We set a date, and today I drove over to meet Bentley, an 11-year-old Oldenburg gelding. It felt like a cross between a blind date and stepping out on my (mustang) man. Poor Lance really wants to DO something, but right now he's still lame and on stall rest – and my riding muscles are idle. When you get sidelined at my age (closer to 60 than 50), it's much harder to get back in the game and there's a greater risk of injury, so staying in the saddle is essential to being able to stay in the saddle. Anyway....

Our introduction took awhile. When the owner went to catch Bentley, he said he'd rather stay out in the rain, thankyouverymuch. Bringing in his two retired companions and bribing with grain didn't work. The owner had told Rick that Bentley prefers women, so armed with a pocketful of treats, experience, and the combined wisdom of Anna Blake and Terry Golson, I headed out into the rain – away from Bentley. I smoothed the gravel with my toe; I talked to him. Pretty soon he came over to check me out and eat some cookies.

When I showed him the halter, he said "No, thanks," and walked away. I got more treats and meandered around the pasture until he came up to me again. When I moved away, he followed me, and eventually said he was okay with being haltered and led inside.

I wasn't sure we'd align our spines today, but after grooming him thoroughly and checking out the fit of his two saddles, I decided to tack him up, take him into the indoor arena, and see what happened. By that point the owner had had to leave, so it was just me (with a helmet and iPhone) and Bentley with the rain drumming on the arena roof; I didn't want to be foolish. After leading him around awhile I decided to ask him how he felt about me on the mounting block; there was some reticence but we worked through that and were able to continue our walk with me astride.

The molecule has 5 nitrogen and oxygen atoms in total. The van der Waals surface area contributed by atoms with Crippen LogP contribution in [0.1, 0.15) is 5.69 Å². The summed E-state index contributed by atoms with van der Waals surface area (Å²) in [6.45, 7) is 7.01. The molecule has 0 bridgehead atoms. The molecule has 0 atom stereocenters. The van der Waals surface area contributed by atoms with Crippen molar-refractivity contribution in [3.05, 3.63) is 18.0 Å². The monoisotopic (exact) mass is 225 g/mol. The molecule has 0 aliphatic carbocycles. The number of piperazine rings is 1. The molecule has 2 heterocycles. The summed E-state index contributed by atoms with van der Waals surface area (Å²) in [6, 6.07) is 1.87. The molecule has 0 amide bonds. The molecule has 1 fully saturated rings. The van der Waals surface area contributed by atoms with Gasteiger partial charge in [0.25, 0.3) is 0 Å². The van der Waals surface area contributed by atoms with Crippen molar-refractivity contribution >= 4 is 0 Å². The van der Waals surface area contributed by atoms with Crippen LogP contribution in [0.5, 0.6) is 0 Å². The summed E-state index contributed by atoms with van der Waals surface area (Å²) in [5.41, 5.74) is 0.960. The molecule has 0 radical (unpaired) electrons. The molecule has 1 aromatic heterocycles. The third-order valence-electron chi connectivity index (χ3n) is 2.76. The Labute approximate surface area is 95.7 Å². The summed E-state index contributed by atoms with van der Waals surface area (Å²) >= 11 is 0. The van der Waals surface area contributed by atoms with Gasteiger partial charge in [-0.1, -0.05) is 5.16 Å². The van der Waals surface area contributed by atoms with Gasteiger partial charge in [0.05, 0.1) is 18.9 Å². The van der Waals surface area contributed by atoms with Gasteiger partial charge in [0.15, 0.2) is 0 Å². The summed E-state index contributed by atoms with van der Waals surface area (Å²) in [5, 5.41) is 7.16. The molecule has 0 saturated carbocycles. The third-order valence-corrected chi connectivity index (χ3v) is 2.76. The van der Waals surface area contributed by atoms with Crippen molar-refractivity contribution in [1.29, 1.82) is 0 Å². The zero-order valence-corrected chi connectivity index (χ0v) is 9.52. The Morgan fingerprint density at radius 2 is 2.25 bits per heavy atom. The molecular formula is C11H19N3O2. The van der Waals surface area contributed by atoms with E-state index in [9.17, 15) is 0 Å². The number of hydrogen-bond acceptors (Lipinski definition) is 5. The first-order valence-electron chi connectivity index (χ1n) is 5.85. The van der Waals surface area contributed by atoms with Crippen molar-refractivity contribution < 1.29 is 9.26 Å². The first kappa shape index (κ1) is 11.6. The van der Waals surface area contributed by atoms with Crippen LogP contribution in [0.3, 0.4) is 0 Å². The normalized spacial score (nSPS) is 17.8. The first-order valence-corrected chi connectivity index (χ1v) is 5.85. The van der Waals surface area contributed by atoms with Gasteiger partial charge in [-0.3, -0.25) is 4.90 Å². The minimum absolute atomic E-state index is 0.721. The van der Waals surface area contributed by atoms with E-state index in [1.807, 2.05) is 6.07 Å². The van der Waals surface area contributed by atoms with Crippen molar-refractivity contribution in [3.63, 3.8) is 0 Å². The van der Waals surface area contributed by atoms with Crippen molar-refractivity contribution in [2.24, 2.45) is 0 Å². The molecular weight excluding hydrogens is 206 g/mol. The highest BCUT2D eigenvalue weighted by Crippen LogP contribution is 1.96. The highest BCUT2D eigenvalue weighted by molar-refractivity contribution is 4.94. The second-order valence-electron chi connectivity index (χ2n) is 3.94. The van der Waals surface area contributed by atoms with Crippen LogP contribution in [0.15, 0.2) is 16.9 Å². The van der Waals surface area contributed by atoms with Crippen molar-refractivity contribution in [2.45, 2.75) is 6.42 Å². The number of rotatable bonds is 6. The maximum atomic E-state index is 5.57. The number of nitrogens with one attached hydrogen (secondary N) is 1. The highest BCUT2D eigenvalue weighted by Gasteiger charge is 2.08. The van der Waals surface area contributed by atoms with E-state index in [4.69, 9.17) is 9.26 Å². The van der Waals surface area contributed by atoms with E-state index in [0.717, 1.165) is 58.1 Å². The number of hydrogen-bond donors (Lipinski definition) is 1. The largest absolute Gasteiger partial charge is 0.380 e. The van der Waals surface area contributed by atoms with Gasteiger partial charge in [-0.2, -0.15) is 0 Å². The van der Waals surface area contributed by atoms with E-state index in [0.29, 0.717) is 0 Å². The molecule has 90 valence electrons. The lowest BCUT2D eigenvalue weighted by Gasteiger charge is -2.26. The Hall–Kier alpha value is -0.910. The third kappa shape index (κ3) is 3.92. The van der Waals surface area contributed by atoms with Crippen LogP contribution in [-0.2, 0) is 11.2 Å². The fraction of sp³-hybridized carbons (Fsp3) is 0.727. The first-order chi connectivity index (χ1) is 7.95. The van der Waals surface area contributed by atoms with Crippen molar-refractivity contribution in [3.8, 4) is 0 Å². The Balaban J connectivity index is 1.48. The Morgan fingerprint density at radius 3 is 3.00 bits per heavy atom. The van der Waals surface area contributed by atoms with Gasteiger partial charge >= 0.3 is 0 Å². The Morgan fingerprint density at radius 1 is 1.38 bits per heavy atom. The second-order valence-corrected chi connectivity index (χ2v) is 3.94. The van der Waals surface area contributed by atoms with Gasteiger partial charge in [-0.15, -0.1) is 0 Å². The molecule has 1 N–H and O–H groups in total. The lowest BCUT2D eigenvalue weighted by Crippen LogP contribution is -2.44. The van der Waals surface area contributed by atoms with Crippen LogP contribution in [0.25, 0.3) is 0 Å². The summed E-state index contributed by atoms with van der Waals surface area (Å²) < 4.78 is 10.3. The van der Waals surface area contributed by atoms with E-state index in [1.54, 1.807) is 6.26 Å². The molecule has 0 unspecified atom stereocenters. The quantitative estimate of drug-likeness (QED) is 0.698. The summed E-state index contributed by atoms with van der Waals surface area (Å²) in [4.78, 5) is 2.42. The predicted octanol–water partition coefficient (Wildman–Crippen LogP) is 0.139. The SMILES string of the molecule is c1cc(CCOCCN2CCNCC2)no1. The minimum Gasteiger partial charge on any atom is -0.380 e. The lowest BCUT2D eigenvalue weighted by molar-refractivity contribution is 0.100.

When I led him back to his stall, he nickered quietly both times I came out the tack room after putting stuff away, so I think I made a decent first impression. ;-)

Right now Bentley's owner is just looking for someone to come over and ride on a regular basis. Since Bentley was his late wife's favorite horse, I don't know that the man is wanting to part with him. I told him I could try for three days a week, and he seemed happy with that. After three years off, Bentley is fat, out of condition and out of practice as a dancing partner; it will take months to turn that around. I could ride him more often if he were here since I wouldn't have an hour+ round trip; maybe moving him here will be an option in the future. All I know for now is that I will be more stepping out on more dates.

Friday, March 9, 2018

White flag, or war horse?

So, that mild intermittent lameness Lance was exhibiting? It blew up to a persistent hobble this Tuesday. We had gone for a mosey on Sunday. Monday both Lance and Ollie were acting frisky in their stalls/paddocks, so I decided a romp in the arena was in order. It was too late in the day for good light, so all I got was this,
but they ran and bucked and rolled and had a jolly good time.

Tuesday I went down to ride, and Lance was off again on that right front – more so than ever before. Wednesday morning Brian came up from doing chores and commented that Lance was lame; if the teenager notices, you know it must be obvious! So that night, Rick set about diagnosing the problem.